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2003-10-02

Former CIA Agent Phillip Agee On the Wilson Affair, the Iraq Invasion and Why Bush Sr. Calls Him A Traitor

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Whoever in the White House burned Wilson’s wife could be charged under the Intelligence Identities Protection Act which imposes strict penalties on the outting of agents. We speak with former CIA agent Phillip Agee, for whom, many believe, the Act was written. [Includes transcript]

Click here to read to full transcript Former acting ambassador to Iraq Joseph Wilson says that the outing of his wife other attempts to discredit him "are clearly intended to intimidate others from coming forward." But it’s not just intimidation; it’s a felony. Until now, a crime the Bush family has taken very seriously.

Many believe the law was passed in direct response to former CIA agent Philip Agee’s blowing the whistle on CIA dirty tricks in his book Inside the Company: CIA Diary George H.W. Bush, who was vice-president when the law was passed, said some of the criticism of the Agency ruined secret U.S. clandestine operations in foreign countries.

So seriously did the Bushes take the crime of exposing CIA operatives that Barbara Bush, in her memoirs, accused Agee of blowing the cover of the CIA Station Chief in Greece, Richard Welch, who was assassinated outside his Athens residence in 1975. Agee sued the former first lady and Mrs. Bush withdrew the statement from additional printings of her book. Still, at a celebration marking the fiftieth anniversary of the CIA, the elder Bush again singled out Agee in his remarks, calling him "a traitor to our country."

  • Phillip Agee, former CIA agent. In 1975 Agee wrote Inside the Company: CIA Diary about his experiences with the agency from 1957 to 1968. Many believe the Intelligence Identities Protection Act was passed in direct response to Agee’s blowing the whistle on CIA dirty tricks. He speaks to us from Cuba.

TRANSCRIPT

AMY GOODMAN: Well, Phillip Agee joins us now from Cuba. Welcome to Democracy Now!

PHILLIP AGEE: Good morning Amy.

AMY GOODMAN: Good to have you with us. Why don’t we start off with Larry Johnson’s comment with what the Bush’s alleged, and your response to this whole scandal that is brewing in Washington.

PHILLIP AGEE: Well, Mr. Johnson is repeating a story put about by the C.I.A. beginning with the Welch assassination in Athens in 1975.

From the moment of that event the C.I.A. tried to put the blame on me because at that time I was involved with quite a lot of other people in a guerrilla journalism campaign to expose the C.I.A.’s operations and its people, especially in western Europe at that time.

George Bush’s father came in as C.I.A. director the month following the Welch assassination. As director he presided over the agency as they mounted a campaign throughout western Europe trying to make me appear to be a security threat, a traitor, a Soviet agent, a Cuban agent. All those sorts of things which led to my expulsion from five different NATO countries in the late 1970’s.

In fact it was in all based on lies, and to think that I was responsible for the death of any C.I.A. people for their exposures is absolutely false. No one as far as I know of all those people who were exposed as C.I.A. people along with their operations was ever even harassed or threatened. What happened was, their operations were disrupted and that was the purpose of what we were doing.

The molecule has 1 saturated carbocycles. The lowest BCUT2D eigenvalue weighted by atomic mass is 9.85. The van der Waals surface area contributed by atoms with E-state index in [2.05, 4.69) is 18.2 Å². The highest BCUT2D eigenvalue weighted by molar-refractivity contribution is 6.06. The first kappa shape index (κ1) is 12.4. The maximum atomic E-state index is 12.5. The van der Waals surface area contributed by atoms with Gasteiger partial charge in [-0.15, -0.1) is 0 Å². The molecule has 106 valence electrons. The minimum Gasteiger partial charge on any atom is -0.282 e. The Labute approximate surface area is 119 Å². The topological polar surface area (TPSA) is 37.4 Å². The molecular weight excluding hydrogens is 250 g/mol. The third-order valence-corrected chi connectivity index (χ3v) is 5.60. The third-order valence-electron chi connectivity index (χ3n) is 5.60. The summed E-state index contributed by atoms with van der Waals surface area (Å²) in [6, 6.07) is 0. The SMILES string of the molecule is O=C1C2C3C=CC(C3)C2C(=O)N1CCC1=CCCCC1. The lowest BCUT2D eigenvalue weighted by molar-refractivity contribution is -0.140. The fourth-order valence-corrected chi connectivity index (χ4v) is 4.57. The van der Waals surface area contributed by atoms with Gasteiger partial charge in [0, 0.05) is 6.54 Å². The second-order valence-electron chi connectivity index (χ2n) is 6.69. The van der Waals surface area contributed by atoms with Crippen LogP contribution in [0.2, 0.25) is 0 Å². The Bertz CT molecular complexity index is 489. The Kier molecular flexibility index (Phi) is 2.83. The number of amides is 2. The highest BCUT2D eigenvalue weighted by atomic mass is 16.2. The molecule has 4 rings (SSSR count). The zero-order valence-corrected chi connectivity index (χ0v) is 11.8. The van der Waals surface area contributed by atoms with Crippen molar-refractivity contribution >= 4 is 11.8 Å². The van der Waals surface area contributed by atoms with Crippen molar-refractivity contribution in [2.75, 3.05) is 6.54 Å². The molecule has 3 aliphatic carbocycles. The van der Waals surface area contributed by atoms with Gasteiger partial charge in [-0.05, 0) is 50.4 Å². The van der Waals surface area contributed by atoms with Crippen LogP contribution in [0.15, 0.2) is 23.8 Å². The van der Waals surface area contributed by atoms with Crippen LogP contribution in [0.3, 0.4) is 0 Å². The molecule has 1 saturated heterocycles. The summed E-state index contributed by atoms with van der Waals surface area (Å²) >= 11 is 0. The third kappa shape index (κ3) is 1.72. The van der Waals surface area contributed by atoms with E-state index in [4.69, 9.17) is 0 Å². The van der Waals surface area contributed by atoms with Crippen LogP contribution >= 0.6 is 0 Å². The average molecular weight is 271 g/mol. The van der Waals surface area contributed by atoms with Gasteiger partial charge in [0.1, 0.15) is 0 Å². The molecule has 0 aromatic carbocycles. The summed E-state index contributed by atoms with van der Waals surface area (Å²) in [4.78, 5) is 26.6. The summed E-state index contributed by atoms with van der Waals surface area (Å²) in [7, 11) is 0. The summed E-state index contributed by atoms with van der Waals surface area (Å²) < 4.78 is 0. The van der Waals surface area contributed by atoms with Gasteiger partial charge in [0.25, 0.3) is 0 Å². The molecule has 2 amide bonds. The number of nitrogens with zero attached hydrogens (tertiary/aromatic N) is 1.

We were right to do it then, because the U.S. policy at the time executed by the C.I.A. was to support murderous dictatorships around the world, in Greece, Chile, Uruguay, Brazil. That’s only to name a few, and we oppose that use of the U.S. intelligence service for those dirty operations.

I’m talking about regimes now that tortured and disappeared people by the thousands.

AMY GOODMAN: Can you talk about the process you went through, Phillip Agee, in the C.I.A., when you decided to expose what was going on?

PHILLIP AGEE: To begin with I was a typical young man of the 1950’s. I was always taught to accept the government as honest and as virtuous. I went into the C.I.A. because I wanted to serve my country.

When I went down to Latin America in 1960 I had had no political education in the sense that people were politically educated in the 1960’s, a generation later or practically a generation later. I got my political education when I was in Latin America seeing the realities around me day after day.

It happened at that time that U.S. policy was to isolate the Cuban Revolution in Latin America, and we were pretty successful in doing it in the early 1960’s.

At the same time we were doing it through our support to the traditional political forces in those countries, what are known as the Oligarchies. These are the people who have possessed the wealth and income and the land and so forth through many generations going back to colonial times.

Little by little I turned against the people that we were supporting because of their greed and because of the political repression that was required to keep this system of injustice glued together.

Eventually, I simply decided to leave the C.I.A. in 1968, and at the end of that year I left with no intention of writing a book or doing — taking any action.

I was going to start a new life, and, among other things, I reenrolled in university studies in a doctoral program at the University of Mexico in Latin American studies.

It was then that I began to think what until then had been unthinkable. A book on what I and my colleagues have been doing in the C.I.A. and Latin America. I had to choose between the university work and the book and I chose the book not knowing if I would ever get it done. But five years from the time I decided to do it I had it finished.